US consumer spending grew 2.1%

US consumer spending, which accounts for more than two-thirds of the country’s economic activity, rose 2.1% in January, after falling 0.8% in December, according to the Commerce Department.

The rise was fueled by purchases of motor vehicles, non-durable goods and recreational goods, as well as spending on heating amid frigid temperatures in many parts of the US. Economists polled by Reuters expected consumer spending to pick up 1.5 percent.

This rise was higher than expected, giving the economy a strong boost at the start of the first quarter, but price pressures continued to mount, with annual inflation reaching figures last seen four decades ago (7 percent).

Reports suggest strong underlying strength in the economy that could sustain the expansion as the Federal Reserve (Fed) begins to raise interest rates to quell inflation, and provide a shield against the fallout from Russia’s invasion of Ukraine.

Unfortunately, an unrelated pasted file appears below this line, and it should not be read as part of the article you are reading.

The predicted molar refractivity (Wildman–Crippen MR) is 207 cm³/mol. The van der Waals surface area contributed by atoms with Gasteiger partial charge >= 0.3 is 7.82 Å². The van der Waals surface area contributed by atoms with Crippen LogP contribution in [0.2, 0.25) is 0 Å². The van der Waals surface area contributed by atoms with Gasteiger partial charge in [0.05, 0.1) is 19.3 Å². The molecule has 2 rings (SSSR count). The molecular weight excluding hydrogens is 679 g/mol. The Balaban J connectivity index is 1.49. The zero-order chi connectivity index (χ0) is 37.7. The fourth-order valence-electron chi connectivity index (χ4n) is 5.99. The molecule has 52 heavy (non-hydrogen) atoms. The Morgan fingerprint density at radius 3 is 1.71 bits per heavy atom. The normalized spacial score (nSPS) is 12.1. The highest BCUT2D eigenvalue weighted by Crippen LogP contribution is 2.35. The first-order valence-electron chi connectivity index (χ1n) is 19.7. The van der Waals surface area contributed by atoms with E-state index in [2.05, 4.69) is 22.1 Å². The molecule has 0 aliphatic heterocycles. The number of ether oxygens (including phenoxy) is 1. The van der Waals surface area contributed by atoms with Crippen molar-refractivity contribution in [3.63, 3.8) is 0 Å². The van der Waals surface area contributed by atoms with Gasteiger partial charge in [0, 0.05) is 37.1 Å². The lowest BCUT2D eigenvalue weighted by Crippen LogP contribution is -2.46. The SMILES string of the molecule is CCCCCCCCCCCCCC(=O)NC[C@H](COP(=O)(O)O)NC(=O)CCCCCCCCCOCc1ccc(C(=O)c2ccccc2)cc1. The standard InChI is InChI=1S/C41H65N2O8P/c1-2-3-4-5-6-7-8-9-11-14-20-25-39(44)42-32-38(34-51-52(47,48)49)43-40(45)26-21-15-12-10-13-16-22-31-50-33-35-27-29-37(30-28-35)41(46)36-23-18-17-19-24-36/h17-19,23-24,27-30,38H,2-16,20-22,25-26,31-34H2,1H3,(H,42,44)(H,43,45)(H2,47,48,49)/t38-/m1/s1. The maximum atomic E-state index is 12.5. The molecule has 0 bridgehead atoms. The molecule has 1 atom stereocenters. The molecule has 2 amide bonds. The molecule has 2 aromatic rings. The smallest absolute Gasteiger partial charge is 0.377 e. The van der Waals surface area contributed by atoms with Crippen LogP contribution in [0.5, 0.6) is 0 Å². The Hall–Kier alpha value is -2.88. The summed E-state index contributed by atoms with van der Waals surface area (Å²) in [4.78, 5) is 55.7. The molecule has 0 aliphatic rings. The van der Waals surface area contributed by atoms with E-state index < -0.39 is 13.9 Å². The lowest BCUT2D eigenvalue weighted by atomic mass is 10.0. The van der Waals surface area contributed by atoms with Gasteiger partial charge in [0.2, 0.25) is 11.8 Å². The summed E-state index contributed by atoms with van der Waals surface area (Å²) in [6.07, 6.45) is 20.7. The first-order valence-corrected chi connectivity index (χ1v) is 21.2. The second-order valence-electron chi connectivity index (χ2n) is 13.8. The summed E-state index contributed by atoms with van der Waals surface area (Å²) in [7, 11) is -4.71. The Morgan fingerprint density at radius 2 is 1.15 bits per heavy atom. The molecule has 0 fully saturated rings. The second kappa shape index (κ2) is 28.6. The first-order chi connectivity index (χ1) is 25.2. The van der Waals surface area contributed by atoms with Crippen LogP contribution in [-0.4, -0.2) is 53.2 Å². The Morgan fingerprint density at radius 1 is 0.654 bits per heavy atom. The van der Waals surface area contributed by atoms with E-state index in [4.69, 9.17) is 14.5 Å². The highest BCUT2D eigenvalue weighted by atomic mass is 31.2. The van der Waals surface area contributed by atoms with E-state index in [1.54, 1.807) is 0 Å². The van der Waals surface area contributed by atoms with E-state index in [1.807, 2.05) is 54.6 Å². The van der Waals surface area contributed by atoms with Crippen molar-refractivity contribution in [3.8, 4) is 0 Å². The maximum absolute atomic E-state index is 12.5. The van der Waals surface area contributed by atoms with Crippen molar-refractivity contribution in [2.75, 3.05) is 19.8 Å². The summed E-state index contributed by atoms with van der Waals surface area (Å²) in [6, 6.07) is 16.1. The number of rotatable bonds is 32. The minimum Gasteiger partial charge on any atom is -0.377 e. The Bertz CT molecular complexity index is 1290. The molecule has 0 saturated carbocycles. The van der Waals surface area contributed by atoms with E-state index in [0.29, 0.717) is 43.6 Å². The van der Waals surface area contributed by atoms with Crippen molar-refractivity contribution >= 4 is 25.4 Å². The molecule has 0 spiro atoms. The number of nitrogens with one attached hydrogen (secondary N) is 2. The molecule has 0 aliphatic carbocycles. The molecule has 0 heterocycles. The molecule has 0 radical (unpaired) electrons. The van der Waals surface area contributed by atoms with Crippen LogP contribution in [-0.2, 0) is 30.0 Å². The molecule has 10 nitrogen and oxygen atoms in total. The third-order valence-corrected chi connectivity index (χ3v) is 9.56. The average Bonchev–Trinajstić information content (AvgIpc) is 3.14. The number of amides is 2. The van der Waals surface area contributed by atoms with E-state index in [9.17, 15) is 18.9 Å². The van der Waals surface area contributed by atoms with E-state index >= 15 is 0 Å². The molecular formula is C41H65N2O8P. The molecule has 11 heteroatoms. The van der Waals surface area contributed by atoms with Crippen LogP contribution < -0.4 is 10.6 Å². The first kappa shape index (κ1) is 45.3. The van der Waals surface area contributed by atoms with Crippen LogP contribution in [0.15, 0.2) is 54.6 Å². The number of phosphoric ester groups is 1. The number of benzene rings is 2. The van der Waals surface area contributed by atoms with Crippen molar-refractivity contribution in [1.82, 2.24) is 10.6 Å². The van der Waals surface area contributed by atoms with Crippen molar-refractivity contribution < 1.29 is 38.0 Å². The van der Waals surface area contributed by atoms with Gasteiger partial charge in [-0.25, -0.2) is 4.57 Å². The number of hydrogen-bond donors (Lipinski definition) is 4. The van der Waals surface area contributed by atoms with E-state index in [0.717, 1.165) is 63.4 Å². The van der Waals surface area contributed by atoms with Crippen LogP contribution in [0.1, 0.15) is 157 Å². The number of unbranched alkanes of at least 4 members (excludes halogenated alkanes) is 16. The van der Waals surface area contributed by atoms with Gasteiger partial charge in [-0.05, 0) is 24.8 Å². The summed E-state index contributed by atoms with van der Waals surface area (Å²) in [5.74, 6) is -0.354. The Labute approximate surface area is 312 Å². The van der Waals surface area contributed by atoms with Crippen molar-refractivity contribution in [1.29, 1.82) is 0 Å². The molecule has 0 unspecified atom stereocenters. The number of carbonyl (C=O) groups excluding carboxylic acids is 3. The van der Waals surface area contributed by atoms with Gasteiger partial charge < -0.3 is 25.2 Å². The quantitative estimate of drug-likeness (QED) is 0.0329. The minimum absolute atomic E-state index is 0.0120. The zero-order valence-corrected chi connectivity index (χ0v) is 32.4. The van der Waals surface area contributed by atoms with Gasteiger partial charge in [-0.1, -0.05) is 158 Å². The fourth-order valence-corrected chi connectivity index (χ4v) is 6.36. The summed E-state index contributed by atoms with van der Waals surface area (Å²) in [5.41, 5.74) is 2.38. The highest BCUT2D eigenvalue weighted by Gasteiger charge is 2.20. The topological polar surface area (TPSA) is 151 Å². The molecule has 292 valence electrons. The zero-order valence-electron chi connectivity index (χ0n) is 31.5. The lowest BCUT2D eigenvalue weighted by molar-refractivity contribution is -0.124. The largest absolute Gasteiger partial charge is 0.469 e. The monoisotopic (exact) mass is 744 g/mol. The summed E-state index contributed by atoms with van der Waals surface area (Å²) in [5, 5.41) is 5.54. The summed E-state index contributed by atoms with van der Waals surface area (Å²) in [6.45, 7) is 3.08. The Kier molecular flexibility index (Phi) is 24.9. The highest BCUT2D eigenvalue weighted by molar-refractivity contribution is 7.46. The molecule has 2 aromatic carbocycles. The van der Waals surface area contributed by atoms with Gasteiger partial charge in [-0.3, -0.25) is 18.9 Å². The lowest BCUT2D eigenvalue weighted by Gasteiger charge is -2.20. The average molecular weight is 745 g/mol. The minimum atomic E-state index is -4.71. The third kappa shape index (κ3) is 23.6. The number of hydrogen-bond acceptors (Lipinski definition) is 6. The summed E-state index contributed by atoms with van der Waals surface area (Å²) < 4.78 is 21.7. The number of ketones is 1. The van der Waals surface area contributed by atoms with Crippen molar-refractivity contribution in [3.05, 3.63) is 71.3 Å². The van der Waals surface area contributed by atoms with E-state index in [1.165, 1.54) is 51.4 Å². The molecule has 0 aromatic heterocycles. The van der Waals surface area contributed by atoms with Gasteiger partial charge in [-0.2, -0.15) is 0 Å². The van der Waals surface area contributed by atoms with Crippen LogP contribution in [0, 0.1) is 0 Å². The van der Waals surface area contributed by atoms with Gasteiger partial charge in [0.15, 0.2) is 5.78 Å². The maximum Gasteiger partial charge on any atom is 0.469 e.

The first rate hike from the US central bank is expected next month. Economists forecast as many as seven this year.

“Never underestimate the American consumer,” said Jennifer Lee, senior economist at BMO Capital Markets in Toronto.

Spending is supported by massive savings and strong wage growth in an increasingly tight labor market. This is offsetting the reduction in government money to households.

Personal income was flat last month as a 0.5% rise in wages offset a decline in government welfare benefits. But high inflation is eating into wage gains.

Inflation, which is well above the Fed’s 2% target, could continue to spiral due to the conflict between Russia and Ukraine.

The personal consumption expenditures (PCE) price index increased 0.6% in January, after rising 0.5% in December. In the 12 months to January, the PCE price index advanced 6.1 percent. This is the biggest increase since February 1982 and follows a 5.8% annual rate increase in December.

[email protected]

Leave a Comment